Winnipeg Free Press, Saturday December 11, 2010. Reproduced with permission.
By: Matt Preprost. Photos: Phil Hossack.
SMD helps fund programs to give disabled kids access to sports
Being disabled doesn’t mean people give up on their dreams, something that Bill Muloin has seen time and time again through his work.
Muloin, supervisor of child recreation and leisure at the Society for Manitobans With Disabilities, started a sledge hockey program in 2007, giving disabled persons a chance to play a modified version of Canada’s favourite sport.
“One of our senior guys is one of four or five in western Canada who actually made the developmental squad for the national team,” Muloin said. “He was a high-level hockey player who broke his back and his dream of pursuing any kind of hockey career was gone in an instant.
“All of a sudden sledge hockey skates onto the scene and here’s this guy reliving his dream.”
In sledge hockey, players move around on sleds that have two skates fitted underneath. Players use two sticks about a third the size of regular hockey sticks to shimmy themselves about the ice and shoot the puck.
Now in its third full season, the group has grown from a handful of participants to more than 50 – enough to break the program into separate youth and adult leagues.
The MTS Iceplex also built an adaptable rink that can accommodate sledge players, one of only a handful in Canada, Muloin said.
The sport has given 10-year-old Spencer Lambert Olympic-sized dreams. Lambert, who was born with spina bifida, has grown up watching his older sisters play ringette, but has been sidelined from sports much of his life.
“He’s been watching them his whole life on the ice and skating around and doing what they want. He got into it, he was quite happy and picked it up quite quickly,” said his father, Richard, adding that his son plans to continue playing and eventually try out for Canada’s Paralympic team.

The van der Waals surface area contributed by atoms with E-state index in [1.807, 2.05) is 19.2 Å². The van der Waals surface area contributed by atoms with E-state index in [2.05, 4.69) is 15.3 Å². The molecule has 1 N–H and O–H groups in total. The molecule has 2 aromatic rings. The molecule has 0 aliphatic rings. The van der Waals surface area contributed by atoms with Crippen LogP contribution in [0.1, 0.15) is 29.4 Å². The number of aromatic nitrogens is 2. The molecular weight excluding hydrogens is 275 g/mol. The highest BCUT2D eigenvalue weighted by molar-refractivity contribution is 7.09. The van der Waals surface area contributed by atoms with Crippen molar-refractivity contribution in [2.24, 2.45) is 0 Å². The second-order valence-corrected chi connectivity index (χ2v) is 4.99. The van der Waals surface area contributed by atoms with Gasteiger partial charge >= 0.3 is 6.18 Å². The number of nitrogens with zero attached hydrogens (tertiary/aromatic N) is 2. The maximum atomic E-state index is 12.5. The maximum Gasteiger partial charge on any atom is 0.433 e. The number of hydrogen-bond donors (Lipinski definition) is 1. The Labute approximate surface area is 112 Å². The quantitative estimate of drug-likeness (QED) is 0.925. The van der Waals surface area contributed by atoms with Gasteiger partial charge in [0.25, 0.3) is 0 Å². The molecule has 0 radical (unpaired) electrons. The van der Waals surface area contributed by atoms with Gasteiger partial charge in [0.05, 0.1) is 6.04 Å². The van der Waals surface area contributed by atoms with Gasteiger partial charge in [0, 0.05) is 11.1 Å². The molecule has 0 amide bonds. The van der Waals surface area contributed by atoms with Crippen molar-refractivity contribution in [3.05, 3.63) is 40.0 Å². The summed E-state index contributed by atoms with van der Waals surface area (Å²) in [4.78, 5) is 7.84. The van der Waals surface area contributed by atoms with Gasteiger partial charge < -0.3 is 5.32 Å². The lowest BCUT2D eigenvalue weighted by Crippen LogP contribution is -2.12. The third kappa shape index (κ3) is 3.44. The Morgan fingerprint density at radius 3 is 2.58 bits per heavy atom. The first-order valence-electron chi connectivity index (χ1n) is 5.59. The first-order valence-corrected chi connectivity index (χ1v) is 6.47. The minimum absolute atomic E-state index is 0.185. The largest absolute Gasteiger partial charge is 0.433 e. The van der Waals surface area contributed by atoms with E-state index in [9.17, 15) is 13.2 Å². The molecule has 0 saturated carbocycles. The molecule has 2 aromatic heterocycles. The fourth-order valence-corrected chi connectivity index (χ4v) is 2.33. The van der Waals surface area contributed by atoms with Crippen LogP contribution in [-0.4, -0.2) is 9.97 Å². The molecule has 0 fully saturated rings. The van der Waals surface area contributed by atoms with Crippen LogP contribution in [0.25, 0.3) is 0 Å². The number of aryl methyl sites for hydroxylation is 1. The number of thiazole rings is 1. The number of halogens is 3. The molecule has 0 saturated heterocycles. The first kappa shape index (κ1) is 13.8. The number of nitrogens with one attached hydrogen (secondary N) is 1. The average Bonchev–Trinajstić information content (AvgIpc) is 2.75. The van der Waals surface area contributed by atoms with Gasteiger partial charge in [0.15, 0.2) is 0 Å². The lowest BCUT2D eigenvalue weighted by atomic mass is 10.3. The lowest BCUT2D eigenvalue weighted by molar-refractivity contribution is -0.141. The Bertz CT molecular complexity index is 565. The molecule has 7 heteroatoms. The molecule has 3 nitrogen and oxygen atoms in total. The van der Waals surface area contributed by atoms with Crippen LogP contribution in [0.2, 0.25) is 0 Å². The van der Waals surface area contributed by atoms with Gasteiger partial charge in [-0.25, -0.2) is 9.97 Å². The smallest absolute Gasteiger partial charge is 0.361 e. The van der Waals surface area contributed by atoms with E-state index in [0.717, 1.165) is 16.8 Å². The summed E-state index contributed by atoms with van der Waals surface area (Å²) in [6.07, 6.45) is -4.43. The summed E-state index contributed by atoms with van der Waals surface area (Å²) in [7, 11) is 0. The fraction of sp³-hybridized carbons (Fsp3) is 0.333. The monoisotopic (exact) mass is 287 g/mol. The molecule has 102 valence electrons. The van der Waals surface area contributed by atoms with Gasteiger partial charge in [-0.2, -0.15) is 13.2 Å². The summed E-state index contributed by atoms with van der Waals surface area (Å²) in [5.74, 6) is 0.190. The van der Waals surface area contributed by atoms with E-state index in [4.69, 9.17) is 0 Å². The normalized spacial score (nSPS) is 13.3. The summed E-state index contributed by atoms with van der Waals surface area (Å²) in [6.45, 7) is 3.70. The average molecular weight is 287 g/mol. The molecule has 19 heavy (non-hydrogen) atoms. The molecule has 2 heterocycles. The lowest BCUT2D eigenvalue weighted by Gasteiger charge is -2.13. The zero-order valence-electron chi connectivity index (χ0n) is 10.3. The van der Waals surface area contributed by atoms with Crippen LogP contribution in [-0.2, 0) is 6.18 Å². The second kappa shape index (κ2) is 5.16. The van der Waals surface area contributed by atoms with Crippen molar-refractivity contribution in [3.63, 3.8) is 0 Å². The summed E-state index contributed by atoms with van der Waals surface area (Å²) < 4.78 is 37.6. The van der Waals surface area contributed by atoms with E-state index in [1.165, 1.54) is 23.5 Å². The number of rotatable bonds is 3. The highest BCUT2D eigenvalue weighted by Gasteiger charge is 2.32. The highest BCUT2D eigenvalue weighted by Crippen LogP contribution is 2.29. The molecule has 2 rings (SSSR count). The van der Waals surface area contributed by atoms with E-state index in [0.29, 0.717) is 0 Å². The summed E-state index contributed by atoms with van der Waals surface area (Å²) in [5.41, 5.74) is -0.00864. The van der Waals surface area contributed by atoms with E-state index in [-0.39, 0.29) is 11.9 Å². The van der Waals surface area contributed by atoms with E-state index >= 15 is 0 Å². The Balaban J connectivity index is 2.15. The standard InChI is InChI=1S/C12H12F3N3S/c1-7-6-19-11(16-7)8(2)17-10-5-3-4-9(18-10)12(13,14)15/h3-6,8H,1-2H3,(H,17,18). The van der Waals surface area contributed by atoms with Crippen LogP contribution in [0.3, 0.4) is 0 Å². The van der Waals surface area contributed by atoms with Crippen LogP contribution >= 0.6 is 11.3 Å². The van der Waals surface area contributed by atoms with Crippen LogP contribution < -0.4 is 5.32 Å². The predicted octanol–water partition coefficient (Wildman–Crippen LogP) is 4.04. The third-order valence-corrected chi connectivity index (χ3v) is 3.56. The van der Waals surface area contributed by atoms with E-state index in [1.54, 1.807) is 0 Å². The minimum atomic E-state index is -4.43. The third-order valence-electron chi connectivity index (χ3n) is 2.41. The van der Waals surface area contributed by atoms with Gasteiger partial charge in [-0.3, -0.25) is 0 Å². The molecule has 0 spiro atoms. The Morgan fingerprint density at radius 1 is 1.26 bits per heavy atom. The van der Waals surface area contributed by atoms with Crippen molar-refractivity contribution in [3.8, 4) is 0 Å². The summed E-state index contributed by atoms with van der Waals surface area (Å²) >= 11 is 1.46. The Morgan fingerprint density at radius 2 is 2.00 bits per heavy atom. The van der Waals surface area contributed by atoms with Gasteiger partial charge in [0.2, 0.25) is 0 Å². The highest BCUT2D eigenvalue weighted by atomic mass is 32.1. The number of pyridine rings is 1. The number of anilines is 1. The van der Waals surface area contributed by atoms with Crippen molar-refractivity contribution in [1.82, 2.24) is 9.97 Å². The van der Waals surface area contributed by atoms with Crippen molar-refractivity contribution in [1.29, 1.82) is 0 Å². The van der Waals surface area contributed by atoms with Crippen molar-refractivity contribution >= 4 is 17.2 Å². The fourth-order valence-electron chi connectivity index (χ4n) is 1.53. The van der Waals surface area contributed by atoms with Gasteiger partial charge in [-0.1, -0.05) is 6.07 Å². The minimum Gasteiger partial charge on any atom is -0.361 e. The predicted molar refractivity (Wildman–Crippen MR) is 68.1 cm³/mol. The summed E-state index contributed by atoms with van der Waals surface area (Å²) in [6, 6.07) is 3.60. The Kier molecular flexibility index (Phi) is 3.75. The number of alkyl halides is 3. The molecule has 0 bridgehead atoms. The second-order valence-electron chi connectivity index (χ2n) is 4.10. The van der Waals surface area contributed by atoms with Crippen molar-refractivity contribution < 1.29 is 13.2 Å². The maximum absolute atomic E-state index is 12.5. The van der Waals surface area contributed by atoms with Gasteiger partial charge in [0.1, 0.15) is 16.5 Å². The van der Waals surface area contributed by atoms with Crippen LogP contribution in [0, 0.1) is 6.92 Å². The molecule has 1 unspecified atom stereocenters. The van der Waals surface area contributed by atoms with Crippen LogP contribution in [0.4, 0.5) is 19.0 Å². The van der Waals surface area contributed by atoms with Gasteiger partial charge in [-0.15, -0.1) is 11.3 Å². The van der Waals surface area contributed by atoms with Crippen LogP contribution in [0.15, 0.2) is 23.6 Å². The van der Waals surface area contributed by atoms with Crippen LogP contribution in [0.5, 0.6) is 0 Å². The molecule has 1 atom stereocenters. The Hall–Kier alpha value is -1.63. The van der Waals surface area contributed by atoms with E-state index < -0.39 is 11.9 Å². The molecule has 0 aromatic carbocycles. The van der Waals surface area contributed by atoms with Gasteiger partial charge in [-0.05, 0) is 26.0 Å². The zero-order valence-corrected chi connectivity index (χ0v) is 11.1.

“With kids like Spencer who are born with a disability, their aspirations are no different,” Muloin said. “They watch hockey, watch their siblings play hockey and sledge hockey gets them thinking, ‘Hey I can be a professional sledge player, I could play for my country.'”
This year, the United Way contributed more than $986,000 to SMD. Some of that money is funneled to help fund Muloin’s recreational programming.
Muloin called United Way’s contributions “instrumental” in giving kids with disabilities access to sports.
“I wouldn’t be here. Maybe someone would have grabbed sledge hockey down the road, but without (United Way) a lot of our programs wouldn’t be here,” he said. “They’re changing barriers for people with disabilities. A lot of people just see the final product, the kids on the ice, they don’t see behind the scenes.
“They’re on the ice because of the United Way, because we were able to change attitudes, which helped us get equipment and create a rink that can accommodate the sport,” he said. “The city wouldn’t be as dynamic as what they’re offering to people with disabilities.”